Harry Kane's missed penalty saw England eliminated from World Cup to France; Three Lions captain blazed over with six minutes to go as Les Bleus ran out 2-1 winners; Kane has an 84 per cent record from penalties in his career but joins list of players to have suffered penalty heartache
Sunday 11 December 2022 08:35, UK
The same feeling of hurt - but in a different manner.
Normally, it's the shootout agony for England. The collective failure from 12 yards is how the Three Lions exited seven out of the last 12 major tournaments before their trip to Qatar.
This time, it is one solitary moment.
An almighty weight of history weighed on the shoulders of Harry Kane, as he stepped up with the task of bringing England level again at 2-2 with France. Not just England's penalty history, but the milestone of becoming the Three Lions' all-time record goalscorer was one successful kick away.
There was also the added weight of immediate history - exactly 30 minutes before that penalty miss.
Kane had already put one spot kick past his Tottenham team-mate Hugo Lloris in this World Cup quarter-final - therefore giving the France goalkeeper a hint as to where the penalty could go.
The psychology of having to make this second kick even greater than the first got the better of Kane. Scoring one high-pressure penalty is a successful part of Kane's weaponry, but two? He knows full well how difficult that is.
Back in October, Kane scored one penalty then missed another against Eintracht Frankfurt in the Champions League. He missed one then scored another against Liverpool at Anfield in February 2018.
Kane has scored two penalties in one game on three separate occasions for England, but they came in matches against San Marino, Bulgaria and Panama. Hardly the high-pressure scenario of Saturday night.
Kane's tally of 53 goals in 80 England matches made him the perfect man for this moment. He has an 84 percentage career success rate from the spot for club and country. As Gareth Southgate said after the game: "He's been incredible, so reliable in those situations."
England had also been preparing penalties for three weeks. Players focused on technique, breathing, calmness, game-plan and consistency of strike. Kane lacked all of those things second time around.
"I'm always someone who prepares for getting one or two penalties in a game," said Kane after the game. "I always have an idea for what I want to do.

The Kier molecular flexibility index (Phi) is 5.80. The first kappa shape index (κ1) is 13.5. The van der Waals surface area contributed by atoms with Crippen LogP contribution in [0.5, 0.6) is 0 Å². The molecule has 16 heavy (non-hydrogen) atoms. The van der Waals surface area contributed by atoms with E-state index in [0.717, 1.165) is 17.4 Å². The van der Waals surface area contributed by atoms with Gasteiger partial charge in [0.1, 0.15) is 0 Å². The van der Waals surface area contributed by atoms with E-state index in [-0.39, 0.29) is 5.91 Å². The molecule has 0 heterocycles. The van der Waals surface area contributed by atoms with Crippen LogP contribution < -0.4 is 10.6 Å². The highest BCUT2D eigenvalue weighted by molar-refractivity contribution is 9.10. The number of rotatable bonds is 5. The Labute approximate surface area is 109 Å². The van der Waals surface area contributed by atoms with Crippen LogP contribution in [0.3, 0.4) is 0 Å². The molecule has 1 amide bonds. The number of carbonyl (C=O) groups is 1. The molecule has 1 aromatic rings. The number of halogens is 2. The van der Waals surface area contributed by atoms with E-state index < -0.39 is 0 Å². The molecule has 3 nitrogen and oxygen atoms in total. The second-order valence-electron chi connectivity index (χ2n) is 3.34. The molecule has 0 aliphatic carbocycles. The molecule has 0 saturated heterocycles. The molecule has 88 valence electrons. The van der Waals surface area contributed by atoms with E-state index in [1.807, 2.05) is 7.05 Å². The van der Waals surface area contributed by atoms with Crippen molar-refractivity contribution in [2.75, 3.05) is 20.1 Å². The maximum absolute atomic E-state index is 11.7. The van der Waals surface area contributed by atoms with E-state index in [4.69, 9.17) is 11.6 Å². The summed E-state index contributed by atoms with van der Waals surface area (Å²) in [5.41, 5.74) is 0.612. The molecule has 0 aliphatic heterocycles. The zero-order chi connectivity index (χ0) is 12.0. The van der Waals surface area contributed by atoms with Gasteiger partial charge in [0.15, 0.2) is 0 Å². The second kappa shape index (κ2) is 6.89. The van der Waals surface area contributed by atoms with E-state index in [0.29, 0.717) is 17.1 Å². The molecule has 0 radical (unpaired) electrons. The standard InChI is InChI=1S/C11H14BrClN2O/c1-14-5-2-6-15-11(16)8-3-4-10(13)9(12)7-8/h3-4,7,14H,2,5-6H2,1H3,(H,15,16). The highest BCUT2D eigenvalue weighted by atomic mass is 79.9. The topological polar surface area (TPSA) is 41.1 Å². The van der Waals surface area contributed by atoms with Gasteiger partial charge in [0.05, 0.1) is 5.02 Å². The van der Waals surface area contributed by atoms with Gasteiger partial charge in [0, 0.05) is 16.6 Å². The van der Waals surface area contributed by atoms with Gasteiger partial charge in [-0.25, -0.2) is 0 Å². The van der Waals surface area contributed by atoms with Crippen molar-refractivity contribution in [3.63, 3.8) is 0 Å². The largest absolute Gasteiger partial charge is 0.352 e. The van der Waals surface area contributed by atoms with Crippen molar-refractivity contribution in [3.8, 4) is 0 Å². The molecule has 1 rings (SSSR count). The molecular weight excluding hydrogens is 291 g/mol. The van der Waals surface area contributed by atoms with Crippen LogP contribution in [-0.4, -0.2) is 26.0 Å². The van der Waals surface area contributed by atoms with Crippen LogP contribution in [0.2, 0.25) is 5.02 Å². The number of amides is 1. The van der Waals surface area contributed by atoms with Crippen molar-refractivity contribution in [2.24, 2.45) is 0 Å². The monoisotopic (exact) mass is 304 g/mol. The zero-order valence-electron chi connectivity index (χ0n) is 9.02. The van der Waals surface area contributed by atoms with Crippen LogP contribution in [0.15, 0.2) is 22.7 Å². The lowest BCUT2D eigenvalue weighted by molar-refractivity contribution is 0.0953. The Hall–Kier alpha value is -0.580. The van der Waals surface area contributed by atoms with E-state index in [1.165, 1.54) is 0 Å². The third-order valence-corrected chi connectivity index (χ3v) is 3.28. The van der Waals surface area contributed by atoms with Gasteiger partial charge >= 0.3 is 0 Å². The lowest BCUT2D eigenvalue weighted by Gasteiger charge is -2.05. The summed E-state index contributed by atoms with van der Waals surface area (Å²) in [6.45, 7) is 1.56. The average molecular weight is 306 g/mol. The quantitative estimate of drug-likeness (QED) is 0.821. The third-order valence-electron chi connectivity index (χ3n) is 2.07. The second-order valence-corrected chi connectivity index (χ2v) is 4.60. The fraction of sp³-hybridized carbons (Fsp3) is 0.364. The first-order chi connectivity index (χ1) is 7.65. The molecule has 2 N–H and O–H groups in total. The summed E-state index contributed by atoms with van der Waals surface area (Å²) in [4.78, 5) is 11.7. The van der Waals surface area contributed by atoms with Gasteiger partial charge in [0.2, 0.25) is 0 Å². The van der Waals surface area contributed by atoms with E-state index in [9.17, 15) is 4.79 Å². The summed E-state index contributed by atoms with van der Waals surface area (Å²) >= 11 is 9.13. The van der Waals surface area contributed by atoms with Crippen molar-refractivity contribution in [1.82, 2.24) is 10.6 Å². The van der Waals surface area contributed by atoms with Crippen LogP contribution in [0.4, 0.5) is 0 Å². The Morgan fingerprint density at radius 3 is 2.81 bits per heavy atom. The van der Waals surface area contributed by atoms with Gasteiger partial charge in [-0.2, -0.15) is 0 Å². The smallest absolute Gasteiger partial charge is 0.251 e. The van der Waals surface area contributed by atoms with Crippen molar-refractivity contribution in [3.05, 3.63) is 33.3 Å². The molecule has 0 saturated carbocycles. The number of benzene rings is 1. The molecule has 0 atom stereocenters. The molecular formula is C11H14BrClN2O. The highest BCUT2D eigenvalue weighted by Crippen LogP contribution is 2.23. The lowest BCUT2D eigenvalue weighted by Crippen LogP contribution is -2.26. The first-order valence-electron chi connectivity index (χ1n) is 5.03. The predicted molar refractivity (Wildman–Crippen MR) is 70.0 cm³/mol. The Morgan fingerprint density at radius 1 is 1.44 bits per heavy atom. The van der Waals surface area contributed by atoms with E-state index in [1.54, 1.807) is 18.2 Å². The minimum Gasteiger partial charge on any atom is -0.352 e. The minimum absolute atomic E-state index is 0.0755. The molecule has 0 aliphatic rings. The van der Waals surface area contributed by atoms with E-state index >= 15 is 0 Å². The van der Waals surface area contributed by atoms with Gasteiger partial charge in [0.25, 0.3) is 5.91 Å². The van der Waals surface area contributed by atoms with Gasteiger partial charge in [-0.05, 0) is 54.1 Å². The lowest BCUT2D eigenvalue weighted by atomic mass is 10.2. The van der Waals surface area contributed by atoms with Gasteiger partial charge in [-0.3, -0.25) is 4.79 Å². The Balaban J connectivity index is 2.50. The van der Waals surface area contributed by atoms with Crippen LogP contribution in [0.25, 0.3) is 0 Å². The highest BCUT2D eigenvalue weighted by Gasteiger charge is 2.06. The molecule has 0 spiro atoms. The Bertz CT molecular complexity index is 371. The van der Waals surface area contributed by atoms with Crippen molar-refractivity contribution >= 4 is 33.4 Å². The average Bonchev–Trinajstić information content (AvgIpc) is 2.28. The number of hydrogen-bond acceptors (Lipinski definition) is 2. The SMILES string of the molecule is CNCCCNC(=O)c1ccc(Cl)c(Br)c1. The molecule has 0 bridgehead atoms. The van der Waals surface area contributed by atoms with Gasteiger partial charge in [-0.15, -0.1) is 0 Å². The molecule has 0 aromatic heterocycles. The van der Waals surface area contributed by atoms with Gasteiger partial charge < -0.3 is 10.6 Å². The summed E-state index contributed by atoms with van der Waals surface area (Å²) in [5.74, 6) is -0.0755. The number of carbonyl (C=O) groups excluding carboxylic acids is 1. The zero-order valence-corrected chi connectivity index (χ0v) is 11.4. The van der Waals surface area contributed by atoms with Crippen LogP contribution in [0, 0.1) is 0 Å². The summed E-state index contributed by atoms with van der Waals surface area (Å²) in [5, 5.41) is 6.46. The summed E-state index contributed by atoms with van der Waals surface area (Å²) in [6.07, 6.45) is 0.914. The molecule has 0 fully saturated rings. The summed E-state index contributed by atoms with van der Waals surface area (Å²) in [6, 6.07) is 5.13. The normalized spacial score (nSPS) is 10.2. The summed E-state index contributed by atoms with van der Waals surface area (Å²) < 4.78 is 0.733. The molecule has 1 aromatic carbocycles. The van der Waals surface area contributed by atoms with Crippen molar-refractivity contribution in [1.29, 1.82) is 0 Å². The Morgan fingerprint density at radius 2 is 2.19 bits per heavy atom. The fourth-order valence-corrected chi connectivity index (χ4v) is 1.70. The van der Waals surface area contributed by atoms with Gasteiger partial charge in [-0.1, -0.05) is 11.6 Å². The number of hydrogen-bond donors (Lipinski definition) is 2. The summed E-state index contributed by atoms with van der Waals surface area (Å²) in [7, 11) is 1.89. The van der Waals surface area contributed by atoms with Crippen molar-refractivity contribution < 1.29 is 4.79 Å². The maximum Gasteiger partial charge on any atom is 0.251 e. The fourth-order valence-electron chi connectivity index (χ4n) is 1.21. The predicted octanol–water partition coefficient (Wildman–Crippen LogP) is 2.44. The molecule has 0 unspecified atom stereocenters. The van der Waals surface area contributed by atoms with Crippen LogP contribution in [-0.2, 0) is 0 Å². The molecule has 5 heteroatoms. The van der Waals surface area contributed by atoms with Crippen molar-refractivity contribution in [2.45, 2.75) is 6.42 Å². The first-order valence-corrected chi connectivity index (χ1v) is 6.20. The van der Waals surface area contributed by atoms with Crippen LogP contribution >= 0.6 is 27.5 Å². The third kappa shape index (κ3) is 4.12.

"I can't fault my preparation or anything like that, it was just the execution on the night. The first pen was great, the second one I didn't quite hit it how I wanted to."
The one thing that was missing from Kane's collection was his 'England moment'. Now he joins a list of players with gut-wrenching sucker-punch incidents resulting in tournament eviction.
Former captain Wayne Rooney - the England legend Kane was on the verge of overtaking as he ran up to take the second penalty - experienced it in Germany 2006 when he was sent off against Portugal. A flailing David Seaman watched on as Ronaldinho's free-kick flew over his head in 2002, then there are the penalty heartaches from Chris Waddle's skied kick at Italia 90, while David Batty and Paul Ince also missed from 12 yards against Argentina in 1998.
There were those inside the Al Bayt Stadium, watching on, who resonated with the England captain as he sunk to his knees at full-time, knowing the full extent of the responsibility he has to accept.
Former captain David Beckham, high up in the executive seats, an exclusive part of the stadium, saw a similar type of penalty fly over at the Euro 2004 quarter-final, to add to his collection following a red card in France 1998.
Down at pitch level, Bukayo Saka watched on from the substitutes' bench, with the memories of the last major tournament - his penalty edging Italy's hands onto the European Championships trophy ahead of England's - running through his mind.
And then there's Southgate's penalty shootout nightmare against Germany at Euro 96. Kane has no better figure than the current England manager to get him through this ordeal.
Kane thought he had avoided that moment when his Euro 2020 semi-final penalty was saved by Denmark's Kasper Schmeichel. The ball kindly fell back to the England captain who tapped home to send England to the final.
He would not be spared 18 months later - and gone was one of his and England's best chances of a World Cup victory.
There is a light at the end of this tunnel for Kane, history has shown exactly that. Beckham got his revenge against Argentina four years later. Rooney ended on top of the England goalscoring pile after his 2006 agony. Saka showed in the France victory that he has put that Italy miss behind him. Southgate became the darling of the nation as Three Lions manager.
But the one thing that those players share is that they were young players at the time of their horror moments and had time to change it around. At 29-years-old you imagine Kane only has one World Cup left and maybe two other shots of major tournament triumph.
"I have to take it on the chin," adds Kane. "It will hurt for sure, the whole game will hurt."
Football is indeed a cruel game, especially if you're England at a major tournament. Eight major tournament exits in 13 have come via the 'p' word. It's the main reason why football is far from home.